And soon after you signed a promotional deal with Dennis Hobson…
Yeah, through a contact I knew he got in touch. It was a bit like a job interview really. I went down to Sheffield to meet Dennis and at that time I didn’t have a ton of offers, I was out of the mix a little bit. I sparred in front of him and he must have been reasonably impressed because he offered me the chance to sign. I didn’t really know much about him before I went to meet him, but he’s such a nice guy, he’s made me feel very welcome. He seems to genuinely want to help me; he doesn’t seem to just want to make money out of me which a lot of promoters are probably like. I believe I’ve signed with the right team and hopefully he can take me where I want to go. I train out of Dennis’s gym in Sheffield but I only go there once every two weeks. Most of the time I train at Sharpstyle Amateur Club in Blackpool, doing my own thing with my Dad who is still my trainer.
How is your style different due to the fact that you have only boxed unlicensed fights and don’t have the amateur background?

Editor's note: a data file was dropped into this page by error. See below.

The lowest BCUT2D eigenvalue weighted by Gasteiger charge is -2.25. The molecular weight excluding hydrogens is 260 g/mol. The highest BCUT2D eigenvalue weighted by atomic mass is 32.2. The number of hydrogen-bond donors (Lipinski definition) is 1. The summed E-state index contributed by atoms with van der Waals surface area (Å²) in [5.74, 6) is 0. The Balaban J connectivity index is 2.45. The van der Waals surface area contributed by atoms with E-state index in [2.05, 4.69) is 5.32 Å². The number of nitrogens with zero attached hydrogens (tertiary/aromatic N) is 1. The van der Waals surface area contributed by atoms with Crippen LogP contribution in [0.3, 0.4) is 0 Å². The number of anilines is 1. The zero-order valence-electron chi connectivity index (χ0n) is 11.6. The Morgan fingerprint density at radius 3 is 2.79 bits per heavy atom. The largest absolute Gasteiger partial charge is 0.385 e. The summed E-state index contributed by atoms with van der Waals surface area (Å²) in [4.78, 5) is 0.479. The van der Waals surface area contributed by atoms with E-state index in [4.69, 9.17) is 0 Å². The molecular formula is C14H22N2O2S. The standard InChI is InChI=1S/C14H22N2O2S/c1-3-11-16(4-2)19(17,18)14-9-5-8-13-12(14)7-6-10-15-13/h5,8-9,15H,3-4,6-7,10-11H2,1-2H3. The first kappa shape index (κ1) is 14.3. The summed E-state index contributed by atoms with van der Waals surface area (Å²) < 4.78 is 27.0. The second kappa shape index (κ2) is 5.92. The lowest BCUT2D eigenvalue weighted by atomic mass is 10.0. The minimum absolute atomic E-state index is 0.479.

If I had been an amateur when I was 11 or 12 I think I’d be different because they are all taught the same way. They get the fundamentals very right. With me I was training in my garage with my Dad, we were watching Evander Holyfield and James Toney, you know. I tried to copy that to an extent, nowhere near as successfully obviously. But I think that has given me more freedom in terms of my style. If you go into an amateur gym at 14 you’re getting told left hand up, jab, jab, straight punches. I’ve always been more of a hooker and use the uppercut; more than just straight punches. It’s a strange one, I’ve not had an amateur career but in some ways I think that’s helped me. A lot of the problems with some amateurs is that they start so young – and I know this from my own friends who have boxed – that by the time they are 18 or 19 they have boxed for years and at that point drink and girls come in. They have been so strict from 11 years old, and then at 18 they discover nightclubs and things like that. I’m the opposite; I kind of got that out of my system when I wasn’t fighting. My ambition for boxing is what I imagine a 14 year old kid’s is, I’m like a kid in a candy shop. I’ve spoken to people who have been boxing since they were children and they say the last thing they want to do now is box, the last thing they want to do is get up in the morning to go running because they have done it for 15 years. In my opinion I think it will help me, but at the same time I have to adapt quickly, because I’m not as experienced.